Dharamsala: The Central Tibetan Administration (CTA) has welcomed the UN High Commissioner for Human Rights’ visit to China and other regions, which is “foreseen to take place” in May.
The announcement comes three-and-a-half years after the High Commissioner publicly called upon China to allow unrestricted access to regions for the first time in September 2018.
The CTA said in a statement that it believes the visit to East Turkestan would go a long way in ameliorating the human rights situation in East Turkistan and addressing the genuine grievances of the Uyghur people.
The deplorable situation in the Uyghur region must be condemned in the strongest possible terms, it said.
However, sidelining Tibet during the upcoming visit in the face of ever-growing expansionist China will pose a risk and challenge the holistic approach to address human rights violations being committed by China, the statement said.
China’s invasion, occupation and ‘misguided’ policies in Tibet over the years have resulted in severe human rights violations for the Tibetan people on many levels and in different aspects of their lives.
Due to the existing repressive atmosphere and an absence of civic space in Tibet, at least 158 known Tibetans have resorted to tragic self-immolation protests calling for more freedom in Tibet and the return of the Dalai Lama to Tibet.
Over two million Tibetan nomads have been forcibly removed from ancestral nomadic lands in the name of “development” and “poverty alleviation”, the CTA said.
The Tibetan language has been systematically replaced by Mandarin and Tibetan medium schools have been forcibly shut down, it said.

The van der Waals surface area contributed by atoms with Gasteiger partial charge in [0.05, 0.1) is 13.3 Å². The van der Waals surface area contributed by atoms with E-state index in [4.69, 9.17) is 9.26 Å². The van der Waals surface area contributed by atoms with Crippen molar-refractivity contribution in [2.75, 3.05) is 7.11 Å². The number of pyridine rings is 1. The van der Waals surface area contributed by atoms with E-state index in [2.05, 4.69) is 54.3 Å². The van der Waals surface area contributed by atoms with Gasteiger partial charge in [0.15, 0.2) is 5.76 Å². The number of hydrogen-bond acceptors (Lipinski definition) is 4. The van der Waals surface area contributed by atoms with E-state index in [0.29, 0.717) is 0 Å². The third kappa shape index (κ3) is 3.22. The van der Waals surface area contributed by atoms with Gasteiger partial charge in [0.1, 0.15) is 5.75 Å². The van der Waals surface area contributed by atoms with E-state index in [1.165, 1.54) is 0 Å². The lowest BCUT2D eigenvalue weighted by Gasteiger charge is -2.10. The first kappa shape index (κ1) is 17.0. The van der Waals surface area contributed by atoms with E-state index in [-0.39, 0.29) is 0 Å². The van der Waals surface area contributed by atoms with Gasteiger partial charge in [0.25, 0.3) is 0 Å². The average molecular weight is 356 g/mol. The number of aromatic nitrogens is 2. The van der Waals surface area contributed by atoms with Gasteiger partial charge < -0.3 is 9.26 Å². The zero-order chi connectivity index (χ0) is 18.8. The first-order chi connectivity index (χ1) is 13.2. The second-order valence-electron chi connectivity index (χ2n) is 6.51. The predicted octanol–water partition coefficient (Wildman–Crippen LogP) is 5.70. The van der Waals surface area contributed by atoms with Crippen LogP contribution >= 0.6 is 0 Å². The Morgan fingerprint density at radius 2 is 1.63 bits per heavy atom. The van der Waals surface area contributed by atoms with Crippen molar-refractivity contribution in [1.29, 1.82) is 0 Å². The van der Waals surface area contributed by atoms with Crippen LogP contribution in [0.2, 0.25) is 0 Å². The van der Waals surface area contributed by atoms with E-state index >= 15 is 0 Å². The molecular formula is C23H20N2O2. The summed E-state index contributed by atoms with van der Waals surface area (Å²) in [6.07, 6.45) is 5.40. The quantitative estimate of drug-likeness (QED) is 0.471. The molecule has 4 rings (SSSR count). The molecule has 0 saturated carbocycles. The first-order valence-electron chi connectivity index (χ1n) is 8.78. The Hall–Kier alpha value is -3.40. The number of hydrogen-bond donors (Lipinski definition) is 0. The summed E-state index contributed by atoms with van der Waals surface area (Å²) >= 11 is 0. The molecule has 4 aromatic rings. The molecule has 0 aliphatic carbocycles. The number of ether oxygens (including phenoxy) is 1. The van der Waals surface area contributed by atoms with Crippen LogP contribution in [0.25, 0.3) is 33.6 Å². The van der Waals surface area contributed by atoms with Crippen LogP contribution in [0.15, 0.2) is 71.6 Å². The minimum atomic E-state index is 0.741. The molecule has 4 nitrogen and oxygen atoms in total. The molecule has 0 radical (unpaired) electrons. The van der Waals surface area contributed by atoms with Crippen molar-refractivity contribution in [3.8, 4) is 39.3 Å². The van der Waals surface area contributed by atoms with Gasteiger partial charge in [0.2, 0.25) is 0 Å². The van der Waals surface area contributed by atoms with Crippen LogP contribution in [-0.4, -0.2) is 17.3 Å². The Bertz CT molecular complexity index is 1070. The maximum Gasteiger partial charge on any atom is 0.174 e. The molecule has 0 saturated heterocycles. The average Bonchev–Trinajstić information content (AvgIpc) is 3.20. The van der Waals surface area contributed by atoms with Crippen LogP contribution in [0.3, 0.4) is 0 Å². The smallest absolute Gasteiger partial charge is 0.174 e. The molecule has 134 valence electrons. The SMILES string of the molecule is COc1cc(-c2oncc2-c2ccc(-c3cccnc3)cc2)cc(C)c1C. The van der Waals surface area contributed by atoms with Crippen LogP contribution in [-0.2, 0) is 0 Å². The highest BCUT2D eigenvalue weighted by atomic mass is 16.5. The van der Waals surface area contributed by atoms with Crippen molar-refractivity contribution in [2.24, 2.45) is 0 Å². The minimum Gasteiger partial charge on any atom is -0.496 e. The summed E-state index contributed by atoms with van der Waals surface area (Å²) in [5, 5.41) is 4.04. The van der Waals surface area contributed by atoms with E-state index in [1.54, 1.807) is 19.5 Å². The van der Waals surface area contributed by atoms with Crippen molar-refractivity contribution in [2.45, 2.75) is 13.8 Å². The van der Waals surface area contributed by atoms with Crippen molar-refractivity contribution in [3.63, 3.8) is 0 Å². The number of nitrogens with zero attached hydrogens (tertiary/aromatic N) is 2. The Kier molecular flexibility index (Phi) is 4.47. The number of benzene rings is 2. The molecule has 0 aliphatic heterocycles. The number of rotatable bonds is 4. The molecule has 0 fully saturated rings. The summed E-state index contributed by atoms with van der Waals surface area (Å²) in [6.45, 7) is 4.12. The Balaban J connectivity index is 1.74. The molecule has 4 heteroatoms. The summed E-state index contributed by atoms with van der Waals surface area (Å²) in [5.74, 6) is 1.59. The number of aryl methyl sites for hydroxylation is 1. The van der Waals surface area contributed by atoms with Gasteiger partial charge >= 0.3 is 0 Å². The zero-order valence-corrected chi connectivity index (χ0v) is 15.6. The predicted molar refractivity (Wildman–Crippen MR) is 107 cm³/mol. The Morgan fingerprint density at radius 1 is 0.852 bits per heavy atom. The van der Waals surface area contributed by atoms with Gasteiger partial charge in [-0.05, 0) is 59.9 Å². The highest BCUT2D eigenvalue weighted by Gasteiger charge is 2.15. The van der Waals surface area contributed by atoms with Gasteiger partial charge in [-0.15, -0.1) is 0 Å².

The continued enforced disappearance of Tibet’s 11th Panchen Lama Gedhun Choekyi Nyima is a cause of great concern for not only Tibetans, but for the entire Tibetan Buddhist followers around the world, said a post on the CAT website.
The recent joint communication by a group of six UN Special Procedures mandate holders to China over the arrest, detention and enforced disappearance of Tibetan writer Lobsang Lhundup, musician Lhundrup Drakpa and Tibetan teacher Rinchen Kyi, which demonstrate the challenges faced by Tibetans on a daily basis, in particular Tibetans who are engaged in the protection and promotion of Tibetan language, culture and traditions, or for merely expressing their views about Chinese policies being implemented in Tibet.
The situation in Tibet, as per the CTA, has been worsening day by day, resulting in the slow death of Tibet’s traditional culture and national identity.
Therefore, a meaningful assessment of the situation in Tibet by the High Commissioner is a critical need of the hour and this can happen only with a visit to Tibet.
“We are deeply dismayed by UN High Commissioner Michelle Bachelet’s lack of responsiveness to our earlier appeal letter and the perceived obscurity surrounding the impending visit thereby contesting the credibility of the office of High Commission. In contrast with the predecessors, the High Commissioner’s silence on China’s human rights abuses in Tibet is deeply concerning,” said Norzin Dolma, Minister for the Department of Information and International Relations, CTA.
“The High Commissioner must be publicly accountable for the office of the High Commissioner for Human Rights’ (OHCHR) observation and assessment of the human rights situation in Tibet and indicate efforts being taken by the office to mitigate the repressive and rapidly deteriorating situation in Tibet. It is more pressing than ever to send the right signal of hope for human rights and freedom in Tibet and other regions being suppressed by China.
“Therefore, we reiterate our appeal to the UN High Commissioner to ensure that the upcoming visit to the oppressed regions in China must be credible, substantive and unfettered including a visit to Tibet,” Dolma added.